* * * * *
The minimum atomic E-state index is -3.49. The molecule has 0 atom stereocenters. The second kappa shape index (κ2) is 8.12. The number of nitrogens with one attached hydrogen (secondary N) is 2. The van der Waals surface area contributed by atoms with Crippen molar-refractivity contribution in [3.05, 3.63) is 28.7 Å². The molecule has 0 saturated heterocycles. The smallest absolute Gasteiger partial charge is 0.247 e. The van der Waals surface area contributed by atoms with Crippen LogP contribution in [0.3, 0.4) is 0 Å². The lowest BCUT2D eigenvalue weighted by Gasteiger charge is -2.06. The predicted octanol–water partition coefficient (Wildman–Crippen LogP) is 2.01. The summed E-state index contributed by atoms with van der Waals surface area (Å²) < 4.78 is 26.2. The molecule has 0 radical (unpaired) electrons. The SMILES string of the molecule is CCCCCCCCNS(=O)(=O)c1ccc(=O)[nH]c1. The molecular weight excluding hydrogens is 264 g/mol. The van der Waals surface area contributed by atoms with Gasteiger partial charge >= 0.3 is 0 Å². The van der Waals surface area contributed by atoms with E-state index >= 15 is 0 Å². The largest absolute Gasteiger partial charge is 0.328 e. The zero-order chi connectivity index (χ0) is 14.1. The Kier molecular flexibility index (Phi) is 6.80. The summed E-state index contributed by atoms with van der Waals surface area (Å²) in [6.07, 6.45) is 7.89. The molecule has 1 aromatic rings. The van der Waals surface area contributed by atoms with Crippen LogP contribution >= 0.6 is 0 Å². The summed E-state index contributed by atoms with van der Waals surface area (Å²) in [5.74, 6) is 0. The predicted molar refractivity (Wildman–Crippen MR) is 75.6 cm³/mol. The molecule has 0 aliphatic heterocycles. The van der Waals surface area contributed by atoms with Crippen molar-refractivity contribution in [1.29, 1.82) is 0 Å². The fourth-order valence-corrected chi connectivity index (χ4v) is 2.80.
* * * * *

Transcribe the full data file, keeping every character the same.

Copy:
The minimum atomic E-state index is -3.49. The molecule has 0 atom stereocenters. The second kappa shape index (κ2) is 8.12. The number of nitrogens with one attached hydrogen (secondary N) is 2. The van der Waals surface area contributed by atoms with Crippen molar-refractivity contribution in [3.05, 3.63) is 28.7 Å². The molecule has 0 saturated heterocycles. The smallest absolute Gasteiger partial charge is 0.247 e. The van der Waals surface area contributed by atoms with Crippen LogP contribution in [0.3, 0.4) is 0 Å². The lowest BCUT2D eigenvalue weighted by Gasteiger charge is -2.06. The predicted octanol–water partition coefficient (Wildman–Crippen LogP) is 2.01. The summed E-state index contributed by atoms with van der Waals surface area (Å²) < 4.78 is 26.2. The molecule has 0 radical (unpaired) electrons. The SMILES string of the molecule is CCCCCCCCNS(=O)(=O)c1ccc(=O)[nH]c1. The molecular weight excluding hydrogens is 264 g/mol. The van der Waals surface area contributed by atoms with Gasteiger partial charge >= 0.3 is 0 Å². The van der Waals surface area contributed by atoms with E-state index >= 15 is 0 Å². The largest absolute Gasteiger partial charge is 0.328 e. The zero-order chi connectivity index (χ0) is 14.1. The Kier molecular flexibility index (Phi) is 6.80. The summed E-state index contributed by atoms with van der Waals surface area (Å²) in [6.07, 6.45) is 7.89. The molecule has 1 aromatic rings. The van der Waals surface area contributed by atoms with Crippen LogP contribution >= 0.6 is 0 Å². The summed E-state index contributed by atoms with van der Waals surface area (Å²) in [5.74, 6) is 0. The predicted molar refractivity (Wildman–Crippen MR) is 75.6 cm³/mol. The molecule has 0 aliphatic heterocycles. The van der Waals surface area contributed by atoms with Crippen molar-refractivity contribution in [1.29, 1.82) is 0 Å². The fourth-order valence-corrected chi connectivity index (χ4v) is 2.80.